And that's ok

I am lucky to be surrounded by a plethora of successful women. Self-starters, entrepreneurs, creatives, mothers, the list of intelligent women in my life goes on and on. But I feel like it’s important to talk about what happens on the other side of creating a beautiful and bountiful life. Exhaustion. Depression. Sometimes, even madness.

Yesterday, my partner and I had an argument so I took solace on my yoga mat for a simple practice of presence. One little, heart opening, upward bow and I collapsed into a puddle of tears. The puddle got bigger, the tears wouldn’t stop, and I spent the rest of the day in bed with the cat alternating between sleeping and crying. Our argument was not that bad, but isn’t it interesting how our closest partners in life are often the ones that can add the final metaphorical straw to break the dam? Bless them.

I have been working hard for a few months; I have been working without stopping or coming up for air since New Years’ Eve. It’s winter. My body and soul are calling for rest. I make agreements with myself like if you can just hang in there a couple more months then we will be comfortable and can take a rest. If we stop now, we’ll lose our momentum, and so on. I don’t have any answers other than, well, honey, screw the momentum and take some rest. But then I will be stuck in this place, this zone of excellence as Gay Hendricks writes in his book, The Big Leap. I want to live in my zone of genius, and that zone activation requires a leap of faith and a willingness to do the work. And the work takes time.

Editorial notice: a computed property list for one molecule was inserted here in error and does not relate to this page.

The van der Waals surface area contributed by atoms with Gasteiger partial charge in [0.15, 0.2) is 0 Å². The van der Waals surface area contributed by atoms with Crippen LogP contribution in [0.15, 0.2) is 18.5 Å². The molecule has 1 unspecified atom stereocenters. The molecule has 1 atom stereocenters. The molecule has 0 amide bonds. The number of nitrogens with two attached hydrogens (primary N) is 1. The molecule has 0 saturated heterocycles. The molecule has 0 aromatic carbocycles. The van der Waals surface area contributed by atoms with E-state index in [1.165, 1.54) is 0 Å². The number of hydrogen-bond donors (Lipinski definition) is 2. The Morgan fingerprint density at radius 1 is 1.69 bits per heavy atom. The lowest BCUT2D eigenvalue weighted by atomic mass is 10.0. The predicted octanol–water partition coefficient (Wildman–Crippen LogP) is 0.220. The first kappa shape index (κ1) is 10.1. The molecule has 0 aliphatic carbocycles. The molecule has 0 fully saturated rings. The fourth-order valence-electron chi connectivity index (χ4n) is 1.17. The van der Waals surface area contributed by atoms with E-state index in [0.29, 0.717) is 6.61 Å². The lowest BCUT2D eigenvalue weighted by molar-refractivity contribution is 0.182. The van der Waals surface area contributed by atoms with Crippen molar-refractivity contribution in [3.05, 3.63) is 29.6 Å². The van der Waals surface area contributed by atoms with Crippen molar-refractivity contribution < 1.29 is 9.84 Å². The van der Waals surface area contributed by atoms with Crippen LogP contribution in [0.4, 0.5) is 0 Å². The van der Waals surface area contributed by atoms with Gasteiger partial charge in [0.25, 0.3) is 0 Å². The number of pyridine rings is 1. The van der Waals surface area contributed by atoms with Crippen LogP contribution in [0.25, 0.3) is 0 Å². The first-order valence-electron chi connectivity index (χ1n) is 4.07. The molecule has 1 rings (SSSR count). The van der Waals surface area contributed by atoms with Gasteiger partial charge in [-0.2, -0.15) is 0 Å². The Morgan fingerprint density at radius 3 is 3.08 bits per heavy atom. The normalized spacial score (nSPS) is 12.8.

I don’t think my experience is unique in any way and I'm not sharing this seeking sympathy. I do think the more we open up and say, hey, me too, the more we don’t have to feel afraid of speaking our truths – even the ugly ones, and trust me the puddle of tears and snot on my yoga mat yesterday was anything but pretty. I was raised to be fiercely independent and never ask for help, but with each rotation around the sun I am recognizing that asking for help makes me stronger, not weaker. So, I offer these personal words and my experience of struggle and sadness. It is my sincerest hope that one by one we can be less afraid of the repercussions of saying, me too. Life IS amazing and beautiful! Just look at all the things we can create… but sometimes it also totally sucks, and sometimes I am so tired and sometimes I can’t even put pants on. And that’s ok.

I love you.